The Importance of Temperature

An easy mistake to make when first cooking sous-vide is to under-estimate the importance of temperature. Since sous-vide lets us be so much more flexible with time it extracts a price in temperature.

The reason for this is simple. Unlike with traditional cooking where a too hot or too cold oven or grill can be compensated for by careful monitoring of the food temperature with sous-vide our meat or fish will never become hotter than the temperature of the water bath–no matter how long we leave it in.

And complicating that is how difficult it is to actively monitor the temperature of the food–even with careful application of weatherstripping it is hard to use a temperature probe on meat in a sous-vide pouch without destroying the waterproof seal.

A final issue is the long cooking times. Too low a temperature is difficult to compensate for by simply “cranking it up” (although for meals which get a final searing you can of course fudge things a little by doing a little cooking during your searing).

And if your temperature was too high your meal might well be ruined long before you notice.

All that said, the choice of temperature is often–literally–a matter of taste. Whether you like your salmon rare (maybe 108) or a little more cooked (maybe 112) is up to you. Similarly you can have your steaks range from very rare to medium rare by fiddling with the temperature on your bath.

You can even experiment by cooking short ribs, for example, at a steak temperature to make them taste more like a chop.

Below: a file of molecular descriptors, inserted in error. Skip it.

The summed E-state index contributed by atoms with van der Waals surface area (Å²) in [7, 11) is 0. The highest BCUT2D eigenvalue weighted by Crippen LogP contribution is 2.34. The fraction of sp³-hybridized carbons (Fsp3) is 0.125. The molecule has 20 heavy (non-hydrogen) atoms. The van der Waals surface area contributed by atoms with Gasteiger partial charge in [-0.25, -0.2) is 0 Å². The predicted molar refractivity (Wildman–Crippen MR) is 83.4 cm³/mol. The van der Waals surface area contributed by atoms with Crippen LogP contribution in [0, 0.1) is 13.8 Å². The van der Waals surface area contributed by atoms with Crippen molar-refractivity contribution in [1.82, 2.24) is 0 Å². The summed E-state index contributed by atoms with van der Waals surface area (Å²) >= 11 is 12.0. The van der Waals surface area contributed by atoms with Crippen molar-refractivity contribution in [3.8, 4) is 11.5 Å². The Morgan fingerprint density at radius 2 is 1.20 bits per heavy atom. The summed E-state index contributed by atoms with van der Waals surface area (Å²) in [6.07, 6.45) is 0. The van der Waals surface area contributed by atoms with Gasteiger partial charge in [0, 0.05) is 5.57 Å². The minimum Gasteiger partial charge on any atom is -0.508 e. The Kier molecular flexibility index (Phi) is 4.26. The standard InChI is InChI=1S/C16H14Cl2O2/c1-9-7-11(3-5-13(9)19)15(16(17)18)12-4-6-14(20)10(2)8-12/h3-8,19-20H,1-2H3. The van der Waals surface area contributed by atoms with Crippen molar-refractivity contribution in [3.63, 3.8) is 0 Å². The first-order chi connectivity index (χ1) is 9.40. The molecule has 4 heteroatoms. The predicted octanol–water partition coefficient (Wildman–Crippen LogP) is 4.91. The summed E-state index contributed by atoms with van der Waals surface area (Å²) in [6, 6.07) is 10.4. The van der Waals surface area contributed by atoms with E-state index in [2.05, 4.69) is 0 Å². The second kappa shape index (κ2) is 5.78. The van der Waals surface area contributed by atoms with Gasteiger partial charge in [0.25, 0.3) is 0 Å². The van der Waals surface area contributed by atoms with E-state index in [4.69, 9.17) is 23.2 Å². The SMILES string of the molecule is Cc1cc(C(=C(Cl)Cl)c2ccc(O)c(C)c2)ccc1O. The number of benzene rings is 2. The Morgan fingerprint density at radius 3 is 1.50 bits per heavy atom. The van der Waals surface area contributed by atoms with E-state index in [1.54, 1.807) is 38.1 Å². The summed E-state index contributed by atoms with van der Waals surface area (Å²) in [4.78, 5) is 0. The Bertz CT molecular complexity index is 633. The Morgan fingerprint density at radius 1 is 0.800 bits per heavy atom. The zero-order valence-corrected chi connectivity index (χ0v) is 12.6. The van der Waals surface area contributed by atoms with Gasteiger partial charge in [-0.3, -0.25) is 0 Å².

So take notes, learn from others and share your findings on temperature, the secret ingredient of sous-vide cooking!–David

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January 22, 2010. Tags: , , , , , , , , . Technique. 3 comments.

Sous-vide Tri-tip

We have a local favorite steak here in the bay area called “Fred’s Steak” which is a secret marinate on a tri-tip sold by a local family run butcher shop. Traditional preparation is either grilling or baking. But sure enough, a sous-vide treatment (45 to 60 minutes at 128-135 depending on taste) followed by searing in an iron skillet (or with a torch) worked out great and has won hands down in blind taste tests we’ve run here.

I’ve done the same thing with tri-tips prepared several different ways. Another winner for the sous-vide cooker!

January 16, 2010. Recipes, Technique. 3 comments.

Foodsaver Rescued!

The achilles heel for home sous-vide cooks has increasingly become the vacuum sealing. With the introduction of sub $500 thermal baths the fairly cheesy Foodsaver has become the weak link in the chain for those who don’t have the money or room for a $1500 commercial vacuum sealing unit.

Aside from their inability to vacuum seal anything wet and their inability to really provide pressure, the worst thing about Foodsaver is they have never stood behind their product. Once the gaskets died (which they always do eventually) they would never sell or send you another one.

But now jardenstore is actually selling Foodsaver replacement parts. Thank goodness. Our ailing unit was salvage completely with $20 worth of parts.

January 16, 2010. Tags: , , , , . Technique. 4 comments.